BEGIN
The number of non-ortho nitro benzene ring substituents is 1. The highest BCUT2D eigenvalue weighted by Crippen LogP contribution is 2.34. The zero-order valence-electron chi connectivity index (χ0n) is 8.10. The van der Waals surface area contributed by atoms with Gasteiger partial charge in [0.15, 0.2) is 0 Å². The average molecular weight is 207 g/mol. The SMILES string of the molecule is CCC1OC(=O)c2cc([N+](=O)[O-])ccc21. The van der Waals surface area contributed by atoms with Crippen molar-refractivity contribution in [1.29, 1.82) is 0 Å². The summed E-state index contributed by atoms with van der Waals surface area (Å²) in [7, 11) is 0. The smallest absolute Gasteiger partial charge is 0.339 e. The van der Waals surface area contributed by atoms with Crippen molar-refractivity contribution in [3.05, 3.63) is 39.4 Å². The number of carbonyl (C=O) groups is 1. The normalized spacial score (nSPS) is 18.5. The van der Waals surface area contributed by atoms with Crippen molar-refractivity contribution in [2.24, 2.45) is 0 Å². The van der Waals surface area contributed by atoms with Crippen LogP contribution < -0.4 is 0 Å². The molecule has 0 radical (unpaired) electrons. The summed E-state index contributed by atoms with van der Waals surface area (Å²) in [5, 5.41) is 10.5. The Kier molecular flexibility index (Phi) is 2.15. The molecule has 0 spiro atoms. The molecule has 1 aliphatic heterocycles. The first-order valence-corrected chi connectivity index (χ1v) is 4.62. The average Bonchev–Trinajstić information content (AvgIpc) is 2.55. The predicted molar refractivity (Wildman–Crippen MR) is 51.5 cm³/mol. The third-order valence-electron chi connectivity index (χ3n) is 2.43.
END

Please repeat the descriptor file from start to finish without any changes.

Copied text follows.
The number of non-ortho nitro benzene ring substituents is 1. The highest BCUT2D eigenvalue weighted by Crippen LogP contribution is 2.34. The zero-order valence-electron chi connectivity index (χ0n) is 8.10. The van der Waals surface area contributed by atoms with Gasteiger partial charge in [0.15, 0.2) is 0 Å². The average molecular weight is 207 g/mol. The SMILES string of the molecule is CCC1OC(=O)c2cc([N+](=O)[O-])ccc21. The van der Waals surface area contributed by atoms with Crippen molar-refractivity contribution in [1.29, 1.82) is 0 Å². The summed E-state index contributed by atoms with van der Waals surface area (Å²) in [7, 11) is 0. The smallest absolute Gasteiger partial charge is 0.339 e. The van der Waals surface area contributed by atoms with Crippen molar-refractivity contribution in [3.05, 3.63) is 39.4 Å². The number of carbonyl (C=O) groups is 1. The normalized spacial score (nSPS) is 18.5. The van der Waals surface area contributed by atoms with Crippen molar-refractivity contribution in [2.24, 2.45) is 0 Å². The van der Waals surface area contributed by atoms with Crippen LogP contribution < -0.4 is 0 Å². The molecule has 0 radical (unpaired) electrons. The summed E-state index contributed by atoms with van der Waals surface area (Å²) in [5, 5.41) is 10.5. The Kier molecular flexibility index (Phi) is 2.15. The molecule has 0 spiro atoms. The molecule has 1 aliphatic heterocycles. The first-order valence-corrected chi connectivity index (χ1v) is 4.62. The average Bonchev–Trinajstić information content (AvgIpc) is 2.55. The predicted molar refractivity (Wildman–Crippen MR) is 51.5 cm³/mol. The third-order valence-electron chi connectivity index (χ3n) is 2.43.